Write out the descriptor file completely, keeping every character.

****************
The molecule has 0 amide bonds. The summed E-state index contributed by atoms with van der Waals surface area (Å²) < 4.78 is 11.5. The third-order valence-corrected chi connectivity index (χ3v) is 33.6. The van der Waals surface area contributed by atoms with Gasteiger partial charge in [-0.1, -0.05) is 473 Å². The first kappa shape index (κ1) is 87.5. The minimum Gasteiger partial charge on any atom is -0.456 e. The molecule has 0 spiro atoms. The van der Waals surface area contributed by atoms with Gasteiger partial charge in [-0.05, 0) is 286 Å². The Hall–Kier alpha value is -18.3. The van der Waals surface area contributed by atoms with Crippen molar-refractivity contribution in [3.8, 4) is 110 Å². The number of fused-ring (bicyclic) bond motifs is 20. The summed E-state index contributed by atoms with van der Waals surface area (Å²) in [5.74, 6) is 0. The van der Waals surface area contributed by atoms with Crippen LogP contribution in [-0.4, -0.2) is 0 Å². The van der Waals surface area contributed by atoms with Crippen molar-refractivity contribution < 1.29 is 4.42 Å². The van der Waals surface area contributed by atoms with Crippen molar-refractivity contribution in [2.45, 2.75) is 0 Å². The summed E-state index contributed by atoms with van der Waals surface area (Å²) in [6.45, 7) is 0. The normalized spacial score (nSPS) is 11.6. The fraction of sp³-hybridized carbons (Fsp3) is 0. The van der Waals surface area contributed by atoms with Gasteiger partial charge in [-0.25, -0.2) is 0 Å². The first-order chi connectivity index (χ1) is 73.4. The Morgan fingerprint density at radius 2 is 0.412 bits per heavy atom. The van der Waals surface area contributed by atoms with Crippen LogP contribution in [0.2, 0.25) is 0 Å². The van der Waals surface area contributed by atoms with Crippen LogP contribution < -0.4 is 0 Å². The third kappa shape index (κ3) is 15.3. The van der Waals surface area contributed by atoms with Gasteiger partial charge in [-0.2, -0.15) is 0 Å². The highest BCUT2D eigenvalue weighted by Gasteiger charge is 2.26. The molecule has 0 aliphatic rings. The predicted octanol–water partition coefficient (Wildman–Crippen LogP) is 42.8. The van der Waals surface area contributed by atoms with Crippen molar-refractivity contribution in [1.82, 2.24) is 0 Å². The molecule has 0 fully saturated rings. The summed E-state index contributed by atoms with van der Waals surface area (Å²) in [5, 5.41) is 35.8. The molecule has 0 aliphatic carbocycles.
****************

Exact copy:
The molecule has 0 amide bonds. The summed E-state index contributed by atoms with van der Waals surface area (Å²) < 4.78 is 11.5. The third-order valence-corrected chi connectivity index (χ3v) is 33.6. The van der Waals surface area contributed by atoms with Gasteiger partial charge in [-0.1, -0.05) is 473 Å². The first kappa shape index (κ1) is 87.5. The minimum Gasteiger partial charge on any atom is -0.456 e. The molecule has 0 spiro atoms. The van der Waals surface area contributed by atoms with Gasteiger partial charge in [-0.05, 0) is 286 Å². The Hall–Kier alpha value is -18.3. The van der Waals surface area contributed by atoms with Crippen molar-refractivity contribution in [3.8, 4) is 110 Å². The number of fused-ring (bicyclic) bond motifs is 20. The summed E-state index contributed by atoms with van der Waals surface area (Å²) in [5.74, 6) is 0. The van der Waals surface area contributed by atoms with Crippen LogP contribution in [-0.4, -0.2) is 0 Å². The van der Waals surface area contributed by atoms with Crippen molar-refractivity contribution < 1.29 is 4.42 Å². The van der Waals surface area contributed by atoms with Crippen molar-refractivity contribution in [2.45, 2.75) is 0 Å². The summed E-state index contributed by atoms with van der Waals surface area (Å²) in [6.45, 7) is 0. The normalized spacial score (nSPS) is 11.6. The fraction of sp³-hybridized carbons (Fsp3) is 0. The van der Waals surface area contributed by atoms with Gasteiger partial charge in [-0.25, -0.2) is 0 Å². The first-order chi connectivity index (χ1) is 73.4. The Morgan fingerprint density at radius 2 is 0.412 bits per heavy atom. The van der Waals surface area contributed by atoms with Crippen LogP contribution in [0.2, 0.25) is 0 Å². The van der Waals surface area contributed by atoms with Crippen LogP contribution < -0.4 is 0 Å². The third kappa shape index (κ3) is 15.3. The van der Waals surface area contributed by atoms with Gasteiger partial charge in [-0.2, -0.15) is 0 Å². The highest BCUT2D eigenvalue weighted by Gasteiger charge is 2.26. The molecule has 0 aliphatic rings. The predicted octanol–water partition coefficient (Wildman–Crippen LogP) is 42.8. The van der Waals surface area contributed by atoms with Crippen molar-refractivity contribution in [1.82, 2.24) is 0 Å². The molecule has 0 fully saturated rings. The summed E-state index contributed by atoms with van der Waals surface area (Å²) in [5, 5.41) is 35.8. The molecule has 0 aliphatic carbocycles.